Isabelle the Stupendous
by Kate Heartfield
Isabelle fell back and kicked forward as hard as she could, looking down the length of her body to where her Spiderman shoes pointed to the setting sun.
The swing chains wriggled like pond frogs in her hands. Her tummy lurched just like it did when the plane took off on their trip to see Grandma.
"Half an hour," her mom said from the picnic table.
Sand clouded around her feet. Three more kicks and she felt the chains go slack just for a second, as if they weren't holding her weight any more.
She could pull those chains right up to the top, if she got going fast enough. She knew she could. She had been trying since she was little, and one day she would go up, up, all the way around. It might be today.
A few more kicks and she would go higher, past that spot where the chains weren't tight anymore. She would go up and all the way around. She would have to hold on but she was good at holding on.
She held her breath and kicked with every bit of her power.
"Look at you go, sweetie!" her mother called. "Not too high, ok?"
This time the chains wiggled and groaned. They didn't know what to do.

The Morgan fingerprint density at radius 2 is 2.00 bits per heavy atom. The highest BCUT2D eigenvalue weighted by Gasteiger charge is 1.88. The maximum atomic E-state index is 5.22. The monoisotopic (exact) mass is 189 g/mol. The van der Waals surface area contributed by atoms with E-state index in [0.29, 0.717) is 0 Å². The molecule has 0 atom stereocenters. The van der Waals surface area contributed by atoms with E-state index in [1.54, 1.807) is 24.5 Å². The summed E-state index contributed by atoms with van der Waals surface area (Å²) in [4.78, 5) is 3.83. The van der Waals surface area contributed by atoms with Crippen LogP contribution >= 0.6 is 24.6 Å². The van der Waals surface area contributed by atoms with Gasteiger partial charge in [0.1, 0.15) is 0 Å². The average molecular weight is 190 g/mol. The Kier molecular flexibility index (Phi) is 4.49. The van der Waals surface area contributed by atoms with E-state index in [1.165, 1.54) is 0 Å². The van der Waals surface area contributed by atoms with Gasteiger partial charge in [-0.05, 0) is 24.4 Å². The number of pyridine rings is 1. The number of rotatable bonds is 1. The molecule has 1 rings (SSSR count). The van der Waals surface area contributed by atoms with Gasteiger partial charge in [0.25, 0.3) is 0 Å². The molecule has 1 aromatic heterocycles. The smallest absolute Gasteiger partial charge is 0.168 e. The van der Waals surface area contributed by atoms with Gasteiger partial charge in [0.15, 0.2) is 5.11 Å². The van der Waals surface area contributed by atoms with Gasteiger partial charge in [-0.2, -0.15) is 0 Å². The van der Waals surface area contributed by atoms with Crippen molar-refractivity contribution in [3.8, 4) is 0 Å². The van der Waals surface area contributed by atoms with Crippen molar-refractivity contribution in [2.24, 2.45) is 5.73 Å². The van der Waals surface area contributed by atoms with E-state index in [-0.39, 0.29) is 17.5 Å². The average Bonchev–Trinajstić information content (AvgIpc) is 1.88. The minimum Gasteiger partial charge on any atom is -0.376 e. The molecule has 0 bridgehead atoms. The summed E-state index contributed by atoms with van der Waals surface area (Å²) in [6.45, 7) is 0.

Another kick and her bum slid out of the black rubber swing for a second, then she settled back into it. Hang on, she told herself.
Another and she was hanging on, head down, eyes shut, sick to her stomach, upside down.
When she opened them the chains were taking her weight again and she was zooming back toward the ground.
She had done it. Up and over.
"Isabelle!" her mom screamed.
She swung up to the sticking spot but not past, this time. A few more kicks. One. Two. Three and she was up again, and she looked at the parked cars on the road upside down and then she was back right-side up and she said, "mom, look at me" but her mom was standing and looking already and this time Isabelle was going fast enough that she kept going, all the way to the top and around again.
Her feet swooped higher off the ground now because the chains had wrapped a couple of times around the top bar. Could she make it one more time? She pushed her toes forward, leaned back like an astronaut and went up into the clouds, and around, the chains twisting and clicking.
Her mom was gone. The kids were gone. A man and a woman stood watching her.
She bent her knees to slow herself and the chains buckled.